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To Our Daughters: Play in Dirt & Dream Big

By Athena Chiera 
Last updated on December 16th, 2019 06:48 pm

The conversation is always the same. I meet someone new, we stray into the career conversation and then a variation on this exchange happens:

            New Person: What kind of business are you in?

            Me: I’m in construction!

            New Person: Really (expressed with a puzzled grin)? Not what I expected.

Huh? What did you expect? Is there something about my features or demeanor that screams a certain type of job? Nope, it’s my gender.

I was born and raised in the construction industry. My parent’s, Jannie and Richard, started Athena Engineering in 1984; eventually growing it from their townhouse, to a multi-million dollar company specializing in HVAC and building automation. As soon as I could read, write, and understand a filing system, my Mom had me in the office. One of my earliest memories is of walking around a laboratory in a hazmat suit with the legs and arms rolled up, learning about HVAC. I wasn’t supposed to be there, so our project manager and my Dad were holding me up between them to make me seem taller (it didn’t work). I played in dirt, held a welding torch, and had my own little toolbox. Nothing was off-limits.

Fast forward to now and I know why I chose construction – I was never told it was male-dominated, to me it was a career-field wide open to all types of people. It wasn’t until I was in the thick of my industry that I noticed a complete lack of women and when I say a lack, I mean basically none. Throughout my 12-year career, I’m nearly always the only woman at jobwalks, coordination meetings and client meetings. We work hard to find women engineers to add to our team, but rarely find more than 5 to 10 women enrolled in mechanical engineering or construction-related majors. Once I started speaking on panels about the subject, the same question kept coming up – “What advice would you give to another woman trying to make it in a male-dominated industry?” I still don’t know the answer to that question, but I do know one thing; we need to stop telling the future generation that anything is male-dominated.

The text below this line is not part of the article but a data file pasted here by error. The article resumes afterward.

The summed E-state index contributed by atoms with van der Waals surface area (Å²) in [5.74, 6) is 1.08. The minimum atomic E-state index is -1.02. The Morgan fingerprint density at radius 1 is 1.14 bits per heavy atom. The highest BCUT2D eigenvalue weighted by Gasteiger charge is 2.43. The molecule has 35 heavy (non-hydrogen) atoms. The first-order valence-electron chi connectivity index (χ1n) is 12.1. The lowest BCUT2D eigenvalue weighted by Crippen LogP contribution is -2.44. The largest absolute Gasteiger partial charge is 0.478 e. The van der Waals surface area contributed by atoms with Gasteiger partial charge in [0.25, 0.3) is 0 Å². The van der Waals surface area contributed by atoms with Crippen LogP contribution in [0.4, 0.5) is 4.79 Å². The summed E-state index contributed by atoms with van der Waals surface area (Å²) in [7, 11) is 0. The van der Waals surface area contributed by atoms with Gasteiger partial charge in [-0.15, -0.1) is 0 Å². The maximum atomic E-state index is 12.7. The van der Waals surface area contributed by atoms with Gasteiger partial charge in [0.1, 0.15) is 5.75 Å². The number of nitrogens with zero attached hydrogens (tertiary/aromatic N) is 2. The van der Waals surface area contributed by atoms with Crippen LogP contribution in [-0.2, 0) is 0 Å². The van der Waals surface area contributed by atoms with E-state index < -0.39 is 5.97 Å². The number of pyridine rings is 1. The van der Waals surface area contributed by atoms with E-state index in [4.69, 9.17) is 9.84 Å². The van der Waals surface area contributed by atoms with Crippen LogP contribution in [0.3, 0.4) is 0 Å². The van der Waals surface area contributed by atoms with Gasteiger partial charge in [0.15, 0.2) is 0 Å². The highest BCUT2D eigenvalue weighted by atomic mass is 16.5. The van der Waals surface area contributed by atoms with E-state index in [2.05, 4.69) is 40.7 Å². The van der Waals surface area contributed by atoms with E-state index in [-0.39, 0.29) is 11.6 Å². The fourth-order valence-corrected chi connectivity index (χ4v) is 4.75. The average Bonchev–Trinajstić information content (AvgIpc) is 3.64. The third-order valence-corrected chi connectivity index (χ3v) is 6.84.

Either intentionally or not, we tell young girls which industries are unfriendly to them when we call a particular job “male-dominated.” When we say this, what we are really telling girls is that they can try to work in an industry like construction, but men have already claimed those spots and the road to success might be hard-fought. We’re well-meaning and trying to impart a lesson, but we are blind to the seed that the phrase plants in the mind of a young child. Most industries are male-dominated, that is well known and a fact that is repeated ad-nauseum. Change the question and ask yourself which industries are female dominated. In short answer – very few, but it’s our job to change that. We need to stop telling young girls that the industry is full of men; it restricts their imagination, keeping them from dreaming of themselves standing on a dirty jobsite as an electrician, crane operator, engineer, carpenter, or construction executive. The same goes for boys. An industry has no gender, stop giving it one!

The onus is not on just women, it lies squarely on men as well. To my dad, I was both a son and a daughter. My Dad taught me woodwork, model building, and how to check the oil in a car. None of these tasks were gender specific, they were just life skills that I happened to take an interest in. It’s on everyone to remind the young women in their lives that there is no such thing as male domination, the world is open and available for girls too. Teach her how to be strong because this world is tough for everyone, not just for girls.

Let’s stop talking about how everything in construction is dominated by men and reframe the conversation with the young girls we talk to. My answer when asked by young girls about my job is simple – I love building things and if you do too, there’s a space for you. Maybe then one day, our daughters won’t get a puzzled grin with a shocked response when they tell a stranger they’re in construction. They will get a respectful, normal, run-of-the-mill, “That’s cool. Please tell me more.” This is the path to equitable representation of men and women on a construction site, working side-by-side, building our cities.